- The phased-in refurbishment of the filter plant eliminated operational risks associated with suspended solid overflow into the softener plant
- The ion exchange control system was reprogrammed. Historically the control programme limited the operation of the ion exchange plant to 30% of its capacity. It also contributed to approximately 40% downtime. The upgrading enabled full utilisation of the ion exchange plant’s capacity
- The centrifuge system in the salt store was decommissioned and replaced with a brine recovery and precipitation process enabling the brine to be recycled and reused for resin regeneration. This recycling process was key to the compliance required of the waste generated
- The lime dosing system was automated
- Instrumentation was improved to fully automate operations such as the brine recovery cycle
- Actuated valves on the softening plant were replaced over a period of time. This reduced downtime resulting from faulty valves
The table below highlights the relative cost associated with the production of potable water through the mine’s water treatment plant.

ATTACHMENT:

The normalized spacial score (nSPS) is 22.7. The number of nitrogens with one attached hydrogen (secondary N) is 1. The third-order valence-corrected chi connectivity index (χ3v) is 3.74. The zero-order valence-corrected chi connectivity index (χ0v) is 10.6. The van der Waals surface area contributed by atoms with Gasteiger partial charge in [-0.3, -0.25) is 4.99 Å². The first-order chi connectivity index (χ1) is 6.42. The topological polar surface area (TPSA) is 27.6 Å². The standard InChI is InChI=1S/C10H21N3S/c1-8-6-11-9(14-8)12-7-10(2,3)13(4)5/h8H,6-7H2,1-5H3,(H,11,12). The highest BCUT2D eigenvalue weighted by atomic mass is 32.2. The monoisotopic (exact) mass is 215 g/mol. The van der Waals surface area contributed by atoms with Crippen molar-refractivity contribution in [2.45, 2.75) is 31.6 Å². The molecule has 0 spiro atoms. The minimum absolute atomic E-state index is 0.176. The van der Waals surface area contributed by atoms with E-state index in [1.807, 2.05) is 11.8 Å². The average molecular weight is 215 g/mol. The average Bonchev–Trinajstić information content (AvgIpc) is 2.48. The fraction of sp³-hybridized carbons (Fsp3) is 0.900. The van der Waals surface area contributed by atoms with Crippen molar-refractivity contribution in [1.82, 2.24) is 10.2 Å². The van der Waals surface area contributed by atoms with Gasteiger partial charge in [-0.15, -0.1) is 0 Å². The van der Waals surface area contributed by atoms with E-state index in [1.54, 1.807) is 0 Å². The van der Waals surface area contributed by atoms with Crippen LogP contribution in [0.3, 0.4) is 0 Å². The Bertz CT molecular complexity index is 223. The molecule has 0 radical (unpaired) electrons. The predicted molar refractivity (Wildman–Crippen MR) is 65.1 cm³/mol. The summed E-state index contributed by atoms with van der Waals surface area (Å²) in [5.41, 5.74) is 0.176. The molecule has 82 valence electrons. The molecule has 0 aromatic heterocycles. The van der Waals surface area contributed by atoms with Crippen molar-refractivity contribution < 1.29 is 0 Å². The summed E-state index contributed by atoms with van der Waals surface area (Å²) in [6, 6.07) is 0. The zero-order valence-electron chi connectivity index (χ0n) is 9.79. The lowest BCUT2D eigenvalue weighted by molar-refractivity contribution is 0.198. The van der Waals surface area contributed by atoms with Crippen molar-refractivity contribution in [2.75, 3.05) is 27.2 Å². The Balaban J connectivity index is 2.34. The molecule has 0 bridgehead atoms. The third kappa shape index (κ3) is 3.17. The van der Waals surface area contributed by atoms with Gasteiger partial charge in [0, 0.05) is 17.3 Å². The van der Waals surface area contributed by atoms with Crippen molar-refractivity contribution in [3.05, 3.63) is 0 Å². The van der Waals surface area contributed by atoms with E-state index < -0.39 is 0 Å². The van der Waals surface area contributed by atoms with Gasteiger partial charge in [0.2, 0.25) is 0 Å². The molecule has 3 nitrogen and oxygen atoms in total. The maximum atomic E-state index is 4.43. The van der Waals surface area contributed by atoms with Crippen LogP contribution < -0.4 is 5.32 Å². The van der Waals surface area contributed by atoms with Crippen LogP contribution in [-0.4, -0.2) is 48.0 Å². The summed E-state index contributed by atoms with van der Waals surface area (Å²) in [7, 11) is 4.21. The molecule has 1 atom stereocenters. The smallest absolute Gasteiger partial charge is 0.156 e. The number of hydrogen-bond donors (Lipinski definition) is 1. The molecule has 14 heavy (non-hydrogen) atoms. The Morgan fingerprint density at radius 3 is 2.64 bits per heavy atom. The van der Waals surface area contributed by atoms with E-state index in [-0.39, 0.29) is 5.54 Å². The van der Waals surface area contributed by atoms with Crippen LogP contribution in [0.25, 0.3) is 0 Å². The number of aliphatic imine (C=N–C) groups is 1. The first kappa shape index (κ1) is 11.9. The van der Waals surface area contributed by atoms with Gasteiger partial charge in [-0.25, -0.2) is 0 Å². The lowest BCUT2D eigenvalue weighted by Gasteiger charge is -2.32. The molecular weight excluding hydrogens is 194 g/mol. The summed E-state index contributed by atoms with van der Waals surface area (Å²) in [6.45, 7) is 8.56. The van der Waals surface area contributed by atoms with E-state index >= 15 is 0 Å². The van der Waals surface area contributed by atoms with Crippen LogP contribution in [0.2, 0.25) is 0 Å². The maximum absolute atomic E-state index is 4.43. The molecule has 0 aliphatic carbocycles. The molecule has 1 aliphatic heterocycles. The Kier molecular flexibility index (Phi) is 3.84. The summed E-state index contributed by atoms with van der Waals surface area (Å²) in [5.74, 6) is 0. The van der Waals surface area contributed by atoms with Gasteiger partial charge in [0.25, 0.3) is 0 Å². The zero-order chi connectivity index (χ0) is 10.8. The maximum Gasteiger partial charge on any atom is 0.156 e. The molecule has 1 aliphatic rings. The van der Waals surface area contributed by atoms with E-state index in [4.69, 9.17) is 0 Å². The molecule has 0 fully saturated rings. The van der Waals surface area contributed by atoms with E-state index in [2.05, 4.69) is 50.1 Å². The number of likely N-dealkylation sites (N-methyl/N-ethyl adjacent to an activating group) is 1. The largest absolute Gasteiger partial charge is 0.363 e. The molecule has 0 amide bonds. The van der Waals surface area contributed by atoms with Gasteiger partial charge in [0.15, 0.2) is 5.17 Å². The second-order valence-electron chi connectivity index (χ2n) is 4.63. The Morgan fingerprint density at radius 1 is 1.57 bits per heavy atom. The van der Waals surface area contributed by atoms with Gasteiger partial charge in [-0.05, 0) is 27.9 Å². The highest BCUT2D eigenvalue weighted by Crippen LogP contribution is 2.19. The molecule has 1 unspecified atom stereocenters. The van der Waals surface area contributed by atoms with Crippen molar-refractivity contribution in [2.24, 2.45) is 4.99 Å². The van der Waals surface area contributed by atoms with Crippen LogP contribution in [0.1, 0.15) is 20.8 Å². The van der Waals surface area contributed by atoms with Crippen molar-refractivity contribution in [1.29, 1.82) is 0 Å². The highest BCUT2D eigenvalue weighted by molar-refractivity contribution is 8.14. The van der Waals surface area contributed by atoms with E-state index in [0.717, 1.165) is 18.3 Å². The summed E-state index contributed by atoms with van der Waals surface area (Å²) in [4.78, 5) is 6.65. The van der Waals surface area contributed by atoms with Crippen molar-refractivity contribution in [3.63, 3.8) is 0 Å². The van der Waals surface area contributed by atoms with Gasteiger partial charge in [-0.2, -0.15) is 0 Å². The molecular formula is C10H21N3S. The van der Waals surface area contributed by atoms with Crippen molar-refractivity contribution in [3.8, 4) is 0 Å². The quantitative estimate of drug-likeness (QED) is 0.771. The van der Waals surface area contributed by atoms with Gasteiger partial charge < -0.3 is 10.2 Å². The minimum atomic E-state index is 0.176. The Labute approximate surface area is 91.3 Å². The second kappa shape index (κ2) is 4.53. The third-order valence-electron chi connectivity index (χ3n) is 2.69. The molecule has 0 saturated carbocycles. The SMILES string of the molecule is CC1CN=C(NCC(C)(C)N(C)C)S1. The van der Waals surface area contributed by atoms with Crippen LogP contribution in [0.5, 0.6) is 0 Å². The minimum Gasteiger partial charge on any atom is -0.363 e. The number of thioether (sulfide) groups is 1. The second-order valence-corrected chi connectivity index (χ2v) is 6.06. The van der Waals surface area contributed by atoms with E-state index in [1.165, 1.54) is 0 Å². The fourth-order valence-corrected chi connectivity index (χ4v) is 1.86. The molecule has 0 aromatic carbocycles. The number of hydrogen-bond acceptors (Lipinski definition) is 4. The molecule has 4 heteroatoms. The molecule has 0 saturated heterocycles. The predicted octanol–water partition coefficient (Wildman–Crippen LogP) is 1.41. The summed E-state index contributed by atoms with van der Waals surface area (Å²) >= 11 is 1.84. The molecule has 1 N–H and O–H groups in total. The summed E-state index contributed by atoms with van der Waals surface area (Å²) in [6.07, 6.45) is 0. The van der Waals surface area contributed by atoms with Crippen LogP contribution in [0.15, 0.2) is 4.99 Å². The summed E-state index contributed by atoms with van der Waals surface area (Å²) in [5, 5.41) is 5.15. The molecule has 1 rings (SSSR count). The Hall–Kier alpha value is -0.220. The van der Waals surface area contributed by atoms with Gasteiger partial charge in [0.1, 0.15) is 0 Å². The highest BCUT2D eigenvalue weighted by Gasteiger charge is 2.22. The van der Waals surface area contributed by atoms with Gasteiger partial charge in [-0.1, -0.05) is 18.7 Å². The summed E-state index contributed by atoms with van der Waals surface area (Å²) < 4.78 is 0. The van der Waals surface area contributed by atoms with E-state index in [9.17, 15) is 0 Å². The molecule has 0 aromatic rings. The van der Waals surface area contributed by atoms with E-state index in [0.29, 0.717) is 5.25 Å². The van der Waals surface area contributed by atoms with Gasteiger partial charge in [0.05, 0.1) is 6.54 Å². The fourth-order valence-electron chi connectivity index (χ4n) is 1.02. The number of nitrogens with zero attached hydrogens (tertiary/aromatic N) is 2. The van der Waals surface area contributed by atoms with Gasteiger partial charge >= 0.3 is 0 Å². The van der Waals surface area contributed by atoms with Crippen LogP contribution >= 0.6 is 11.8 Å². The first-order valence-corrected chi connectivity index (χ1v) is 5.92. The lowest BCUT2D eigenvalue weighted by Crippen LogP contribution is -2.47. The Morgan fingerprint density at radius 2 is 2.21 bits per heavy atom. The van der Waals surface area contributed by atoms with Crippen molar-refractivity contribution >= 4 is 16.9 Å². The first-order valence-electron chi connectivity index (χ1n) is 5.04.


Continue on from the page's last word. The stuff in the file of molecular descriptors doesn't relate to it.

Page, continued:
|Softened, pH adjusted and sanitised||18 000||R6,50|
|Municipal water||6 000||R20,79|
The mine’s water plant is able to produce SANS241:2015-compliant water 68% cheaper than the unit cost of municipal water. Reliance on municipal water has reduced from 7,2Ml/day to 6,0Ml/day (16.7% reduction) with Watercare Mining operating and maintaining the water plant.
This relates to a cost saving of approximately R760 000 per month at the current municipal water rate.
Moreover, the mine is assured of a consistent, reliable supply of potable water, without the headache of managing the water plant. It can focus on its core activity of mining.